Africa has been characterized by many conflict situations that have resulted in the loss of millions of lives, widespread displacement and a wide array of human rights abuses. Today, Africa accounts for about 70 percent of the United Nations’ peacekeeping operations in countries including Liberia, Cote d’Ivoire, Sudan, and the Democratic Republic of Congo. The African Union and its sub-regional organizations, such as the Economic Community of West African States, the Intergovernmental Authority for Development and the Southern Africa Development Community, have shown their resolve and commitment to preventing and resolving conflicts on the continent.
On November 23, the Africa Growth Initiative at Brookings will host Ruhakana Rugunda, the Ugandan permanent representative to the United Nations, for a conversation on Africa’s regional organizations. Ambassador Rugunda, who has just completed a term as the president of the United Nations Security Council, will discuss what role these regional organizations are playing in the conflict prevention and resolution process in Africa. His remarks will be followed by John Hoover, director of the Office of Regional and Security Affairs in the State Department’s Bureau of African Affairs, who will discuss the U.S. role in the management of these conflicts. Senior Fellow Mwangi Kimenyi, director of the Africa Growth Initiative, will provide introductory remarks and moderate the discussion.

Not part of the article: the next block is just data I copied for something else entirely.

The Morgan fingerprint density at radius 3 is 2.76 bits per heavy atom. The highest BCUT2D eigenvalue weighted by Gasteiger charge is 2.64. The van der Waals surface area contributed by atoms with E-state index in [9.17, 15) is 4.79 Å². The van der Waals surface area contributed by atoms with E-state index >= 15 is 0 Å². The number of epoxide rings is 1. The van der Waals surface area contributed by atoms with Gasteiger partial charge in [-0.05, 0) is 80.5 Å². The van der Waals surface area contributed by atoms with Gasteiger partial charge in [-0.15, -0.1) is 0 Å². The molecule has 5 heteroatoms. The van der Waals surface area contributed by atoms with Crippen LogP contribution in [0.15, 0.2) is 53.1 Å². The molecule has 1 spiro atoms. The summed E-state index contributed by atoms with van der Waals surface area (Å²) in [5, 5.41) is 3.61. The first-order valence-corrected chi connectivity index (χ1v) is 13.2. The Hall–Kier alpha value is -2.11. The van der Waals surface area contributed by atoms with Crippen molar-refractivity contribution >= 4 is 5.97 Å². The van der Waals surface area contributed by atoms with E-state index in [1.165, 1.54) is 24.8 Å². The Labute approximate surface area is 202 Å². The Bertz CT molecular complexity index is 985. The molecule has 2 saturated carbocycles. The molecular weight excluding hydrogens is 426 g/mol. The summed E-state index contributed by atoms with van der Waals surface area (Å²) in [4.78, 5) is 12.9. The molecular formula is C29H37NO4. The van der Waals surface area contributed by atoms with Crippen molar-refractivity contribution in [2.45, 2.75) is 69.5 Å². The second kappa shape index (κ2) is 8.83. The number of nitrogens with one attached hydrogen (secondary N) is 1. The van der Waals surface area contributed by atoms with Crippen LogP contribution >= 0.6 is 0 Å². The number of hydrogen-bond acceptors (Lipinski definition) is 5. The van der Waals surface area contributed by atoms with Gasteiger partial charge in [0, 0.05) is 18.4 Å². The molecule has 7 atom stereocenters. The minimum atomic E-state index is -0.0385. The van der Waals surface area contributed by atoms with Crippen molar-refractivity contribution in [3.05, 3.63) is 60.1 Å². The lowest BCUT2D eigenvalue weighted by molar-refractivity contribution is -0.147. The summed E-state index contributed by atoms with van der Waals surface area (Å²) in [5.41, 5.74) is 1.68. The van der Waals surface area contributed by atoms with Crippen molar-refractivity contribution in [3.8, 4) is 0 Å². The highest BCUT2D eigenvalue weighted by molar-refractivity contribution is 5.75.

After the program, speakers will take audience questions.